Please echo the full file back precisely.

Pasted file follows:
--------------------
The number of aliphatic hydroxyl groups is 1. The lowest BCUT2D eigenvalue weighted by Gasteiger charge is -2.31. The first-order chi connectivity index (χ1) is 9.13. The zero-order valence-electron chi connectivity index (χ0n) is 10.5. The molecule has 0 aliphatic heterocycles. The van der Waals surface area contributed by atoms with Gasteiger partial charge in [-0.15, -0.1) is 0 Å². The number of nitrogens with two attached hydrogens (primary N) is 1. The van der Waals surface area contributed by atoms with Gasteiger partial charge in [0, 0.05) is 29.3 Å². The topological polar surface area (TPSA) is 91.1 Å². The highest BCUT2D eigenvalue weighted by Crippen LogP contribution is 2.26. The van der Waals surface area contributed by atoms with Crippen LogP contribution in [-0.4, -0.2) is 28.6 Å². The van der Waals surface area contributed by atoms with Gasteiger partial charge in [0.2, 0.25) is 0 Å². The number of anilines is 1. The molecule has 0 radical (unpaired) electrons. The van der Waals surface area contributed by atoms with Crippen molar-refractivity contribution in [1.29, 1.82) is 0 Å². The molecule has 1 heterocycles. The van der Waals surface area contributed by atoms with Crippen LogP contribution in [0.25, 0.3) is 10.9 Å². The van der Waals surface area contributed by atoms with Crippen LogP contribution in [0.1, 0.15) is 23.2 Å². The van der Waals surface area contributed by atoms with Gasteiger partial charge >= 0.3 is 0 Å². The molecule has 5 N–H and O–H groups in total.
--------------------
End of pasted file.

The number of aliphatic hydroxyl groups is 1. The lowest BCUT2D eigenvalue weighted by Gasteiger charge is -2.31. The first-order chi connectivity index (χ1) is 9.13. The zero-order valence-electron chi connectivity index (χ0n) is 10.5. The molecule has 0 aliphatic heterocycles. The van der Waals surface area contributed by atoms with Gasteiger partial charge in [-0.15, -0.1) is 0 Å². The number of nitrogens with two attached hydrogens (primary N) is 1. The van der Waals surface area contributed by atoms with Gasteiger partial charge in [0, 0.05) is 29.3 Å². The topological polar surface area (TPSA) is 91.1 Å². The highest BCUT2D eigenvalue weighted by Crippen LogP contribution is 2.26. The van der Waals surface area contributed by atoms with Crippen LogP contribution in [-0.4, -0.2) is 28.6 Å². The van der Waals surface area contributed by atoms with Gasteiger partial charge in [0.2, 0.25) is 0 Å². The number of anilines is 1. The molecule has 0 radical (unpaired) electrons. The van der Waals surface area contributed by atoms with Crippen molar-refractivity contribution in [1.29, 1.82) is 0 Å². The molecule has 1 heterocycles. The van der Waals surface area contributed by atoms with Crippen LogP contribution in [0.25, 0.3) is 10.9 Å². The van der Waals surface area contributed by atoms with Crippen LogP contribution in [0.1, 0.15) is 23.2 Å². The van der Waals surface area contributed by atoms with Gasteiger partial charge >= 0.3 is 0 Å². The molecule has 5 N–H and O–H groups in total.